A few months ago, a then-unheard-of Christian hardcore band put out a song calling those with “twisted sexuality” an “abomination.” After all the popular metal and hardcore blogs crucified them for it (and made them popular in the process), they released a statement saying they weren’t specifically speaking about anyone who identifies as LGBTQ.
Regardless of the actual target of the lyrics, anyone in America knows those are Evangelical code words for “gay.”
This month, another popular Christian hardcore band released a song that, for all intents and purposes, was an angry response to them, with a namecalling title. Shortly thereafter, the speculation and statements and snarky comments came out, most making the claim for the band. Once again, Christians are made to look like dysfunctional idiots, leading lives that consist of nothing more than arguing over a stance on something.
This isn’t about a theological stance. This is about the real lives of real people.
A few days ago, an hour and a half from my house, a transgender teen named Leelah wrote a suicide note on Tumblr. After being essentially disowned by her Evangelical parents, she went incredibly in depth about her struggles with feeling stuck, lost and completely hopeless.
She posted it, and then she jumped in front of an 18-wheeler.
We can argue all we want about our theology. We can vehemently debate the translations and interpretations of the six verses in the Bible that mention same-sex acts. We can write and record songs responding to other songs we disagree with. But while we sit in our club and get angry with each other, actual people are experience very real hurt.
Scripture calls us to defend the orphan. Leelah was spiritually and emotionally abandoned by her family — she was an orphan. We learn that the poor in spirit are blessed; Leelah’s incredibly passionate yet hopeless note was one of someone who’d come as close as they could to giving up. Poor in spirit. But no one told her how much she was worth before it was too late.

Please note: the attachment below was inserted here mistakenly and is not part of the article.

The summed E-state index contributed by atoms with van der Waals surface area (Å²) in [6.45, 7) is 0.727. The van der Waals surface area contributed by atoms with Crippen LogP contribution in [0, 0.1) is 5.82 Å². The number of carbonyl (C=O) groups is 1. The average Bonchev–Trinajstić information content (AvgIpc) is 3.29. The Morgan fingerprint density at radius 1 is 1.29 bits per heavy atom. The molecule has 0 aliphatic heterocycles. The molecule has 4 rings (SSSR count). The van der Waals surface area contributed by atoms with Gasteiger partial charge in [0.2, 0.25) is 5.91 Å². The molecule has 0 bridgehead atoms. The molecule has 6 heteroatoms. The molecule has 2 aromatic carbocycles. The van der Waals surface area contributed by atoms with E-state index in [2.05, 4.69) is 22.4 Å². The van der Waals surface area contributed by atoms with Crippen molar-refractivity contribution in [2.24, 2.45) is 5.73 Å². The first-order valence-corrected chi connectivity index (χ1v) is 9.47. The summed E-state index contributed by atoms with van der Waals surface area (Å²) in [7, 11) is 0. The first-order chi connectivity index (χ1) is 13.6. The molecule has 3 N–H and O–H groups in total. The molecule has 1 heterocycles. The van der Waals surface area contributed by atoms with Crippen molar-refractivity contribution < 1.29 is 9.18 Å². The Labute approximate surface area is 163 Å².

Real people have real worth. When scripture tells us we were created in God’s image, it doesn’t say “except for these few people.” We are born with worth. Regardless of your conservative or liberal interpretation of same-sex verses, we’re called to love and care for all, regardless of disagreement. People are not concepts to argue over.
We need to retire “love the sinner, hate the sin” as our catchphrase for treating the LGBTQ community. To someone who believes they were born with an innate attraction, “hating the sin” comes across as hating them at their core being. I understand that many in the more conservative camp might not believe someone who is gay is born that way (I do), but your personal opinion on what is or isn’t sinful has no bearing on the way someone feels deeply in their own heart.
Especially in Leelah’s case. But if you insist that you will not stand for sin and that as long as someone is living that “lifestyle” they are hopeless, Jesus implores you to go ahead and cast the first stone.
Although I understand those two bands’ passions and I know they both have good intentions, it still doesn’t come across to anyone outside of a Christian club as anything but dysfunctional.
But this is hardcore music. Let’s channel that passion and energy towards the things that matter. Let’s be angry — there are entire classes of people being viewed as less than human. Let’s be outraged — there are people who feel like they are outside of God’s love because of the way they were born. Let’s be as vocal as possible — we will not stand to see another teenager take their own life because of our own holy book.
Let’s stop spending all of our time publicly calling each other out, and, instead, do what we’re actually called to do: love those who are hurting.